Today was a lovely day.
First, for the first day in three weeks, I took the day almost completely off of work. I really needed that; with last weekend’s freelance gig I have kind of crammed 3 weeks of work into the past 2 weeks, and the past couple days I have had a lot of trouble putting any kind of focus into it.
Second, the day itself was sunny and warm (for winter—40 or so). The 19 inches of snow from last Sunday is melting nicely; the banks are still there from where sidewalks were shoveled, but there are already some bare patches on lawns.
Third, I went climbing, and it was a lot of fun.
I went to a climbing gym, Brooklyn Boulders Chicago, which has been recommended to me by some of the trainers at my regular gym. I’ve never done any climbing, but it’s something that I’ve been interested in incorporating into my workouts. I feel like it will help with any kind of grip-strength-related obstacles—I’m glaring in your general vicinity, traverse wall, although I wouldn’t complain if it helps me get better at monkey bar- and similar-type obstacles.
Anyhow, I can cheerfully say that I’m absolutely rubbish at climbing. That’s hardly a shock—in addition to having no technique to speak of, my grip strength-to-weight ratio isn’t where it ought to be. (Both because the grip strength is too low, and the weight is too high.) Being not good at it didn’t impair my enjoyment of the morning all, and I even managed to figure out a few things as the day progressed.
See, the climbing walls are nicely covered in holds, but they are arranged in “problems”—routes of varying difficulty, delineated by the color of the hand and foot holds. I only managed the easiest ones (Yellow is my color!), and not even all of them. But there were a few that I started out completely hopeless on, but figured out a way to get better as I went—realizing that if I started from a seated position it was easier to support myself, or that I had to turn my foot to the left instead of the right.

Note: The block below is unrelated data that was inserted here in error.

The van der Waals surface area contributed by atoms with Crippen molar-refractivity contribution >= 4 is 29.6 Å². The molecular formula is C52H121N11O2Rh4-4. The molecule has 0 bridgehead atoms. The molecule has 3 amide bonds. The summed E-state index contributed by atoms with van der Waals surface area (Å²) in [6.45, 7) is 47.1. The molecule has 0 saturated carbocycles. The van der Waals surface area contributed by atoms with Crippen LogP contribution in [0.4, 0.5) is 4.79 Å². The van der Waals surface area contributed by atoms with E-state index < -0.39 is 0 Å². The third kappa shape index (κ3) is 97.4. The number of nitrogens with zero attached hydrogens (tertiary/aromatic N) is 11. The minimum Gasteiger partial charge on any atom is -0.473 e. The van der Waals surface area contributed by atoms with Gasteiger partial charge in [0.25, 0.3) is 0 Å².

Some of it’s also just getting comfortable being in weird positions. It’s amazing how unnerving it can be to try to hold onto a wall when your body is tilted backwards by 3 degrees. There were a probably hilarious number of times where I managed to fall spread-eagle on my back from a height of about 6 inches.
I suppose it’s obvious when you think of it, but before experiencing it I never thought of how much the shape of the various grips affect the difficulty. There were some where I could fully or almost fully grasp them, and there were some where only my fingertips fit in.
The facility has two bouldering walls, which contain dozens of the “problems” that I was working on. They are not that tall, maybe 20 feet max, with thick mats below, so you don’t need any additional equipment. There are also much taller walls that require safety ropes and harnesses; I didn’t use those since they require training and I figure it’s not particularly worthwhile to do so until I have some basic ability.
It’s not fair to rave based on one experience, so I won’t. (This isn’t intended to be a review, anyhow; just a report on an experience). But I enjoyed the day a lot, and I’ll be going back, and hopefully it will eliminate at least 30 burpees a run.